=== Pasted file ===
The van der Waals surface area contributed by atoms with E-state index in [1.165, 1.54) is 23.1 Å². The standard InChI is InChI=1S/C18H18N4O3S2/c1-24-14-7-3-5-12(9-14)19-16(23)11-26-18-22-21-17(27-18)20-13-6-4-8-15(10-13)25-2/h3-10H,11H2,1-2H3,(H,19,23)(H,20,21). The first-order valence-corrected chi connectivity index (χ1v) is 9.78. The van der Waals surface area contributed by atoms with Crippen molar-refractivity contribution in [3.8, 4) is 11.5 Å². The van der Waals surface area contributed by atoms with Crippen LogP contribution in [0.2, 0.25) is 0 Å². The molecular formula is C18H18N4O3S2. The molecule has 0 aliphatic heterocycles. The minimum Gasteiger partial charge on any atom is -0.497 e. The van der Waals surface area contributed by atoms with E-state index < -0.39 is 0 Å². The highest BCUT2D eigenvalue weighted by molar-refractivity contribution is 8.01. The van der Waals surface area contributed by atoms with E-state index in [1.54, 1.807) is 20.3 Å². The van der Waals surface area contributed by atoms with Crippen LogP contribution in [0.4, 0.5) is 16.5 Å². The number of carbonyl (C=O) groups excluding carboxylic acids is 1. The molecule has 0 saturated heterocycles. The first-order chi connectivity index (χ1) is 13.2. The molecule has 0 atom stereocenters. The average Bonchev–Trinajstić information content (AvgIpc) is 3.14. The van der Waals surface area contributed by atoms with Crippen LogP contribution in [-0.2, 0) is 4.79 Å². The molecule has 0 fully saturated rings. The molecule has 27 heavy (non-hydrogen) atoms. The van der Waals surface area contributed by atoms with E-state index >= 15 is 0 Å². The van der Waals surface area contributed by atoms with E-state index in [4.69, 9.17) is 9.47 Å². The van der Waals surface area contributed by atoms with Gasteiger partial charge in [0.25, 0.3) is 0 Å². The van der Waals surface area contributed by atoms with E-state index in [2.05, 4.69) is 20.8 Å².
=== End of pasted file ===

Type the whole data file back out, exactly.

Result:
The van der Waals surface area contributed by atoms with E-state index in [1.165, 1.54) is 23.1 Å². The standard InChI is InChI=1S/C18H18N4O3S2/c1-24-14-7-3-5-12(9-14)19-16(23)11-26-18-22-21-17(27-18)20-13-6-4-8-15(10-13)25-2/h3-10H,11H2,1-2H3,(H,19,23)(H,20,21). The first-order valence-corrected chi connectivity index (χ1v) is 9.78. The van der Waals surface area contributed by atoms with Crippen molar-refractivity contribution in [3.8, 4) is 11.5 Å². The van der Waals surface area contributed by atoms with Crippen LogP contribution in [0.2, 0.25) is 0 Å². The molecular formula is C18H18N4O3S2. The molecule has 0 aliphatic heterocycles. The minimum Gasteiger partial charge on any atom is -0.497 e. The van der Waals surface area contributed by atoms with E-state index < -0.39 is 0 Å². The highest BCUT2D eigenvalue weighted by molar-refractivity contribution is 8.01. The van der Waals surface area contributed by atoms with E-state index in [1.54, 1.807) is 20.3 Å². The van der Waals surface area contributed by atoms with Crippen LogP contribution in [0.4, 0.5) is 16.5 Å². The number of carbonyl (C=O) groups excluding carboxylic acids is 1. The molecule has 0 saturated heterocycles. The first-order chi connectivity index (χ1) is 13.2. The molecule has 0 atom stereocenters. The average Bonchev–Trinajstić information content (AvgIpc) is 3.14. The van der Waals surface area contributed by atoms with Crippen LogP contribution in [-0.2, 0) is 4.79 Å². The molecule has 0 fully saturated rings. The molecule has 27 heavy (non-hydrogen) atoms. The van der Waals surface area contributed by atoms with E-state index >= 15 is 0 Å². The van der Waals surface area contributed by atoms with E-state index in [4.69, 9.17) is 9.47 Å². The van der Waals surface area contributed by atoms with Gasteiger partial charge in [0.25, 0.3) is 0 Å². The van der Waals surface area contributed by atoms with E-state index in [2.05, 4.69) is 20.8 Å².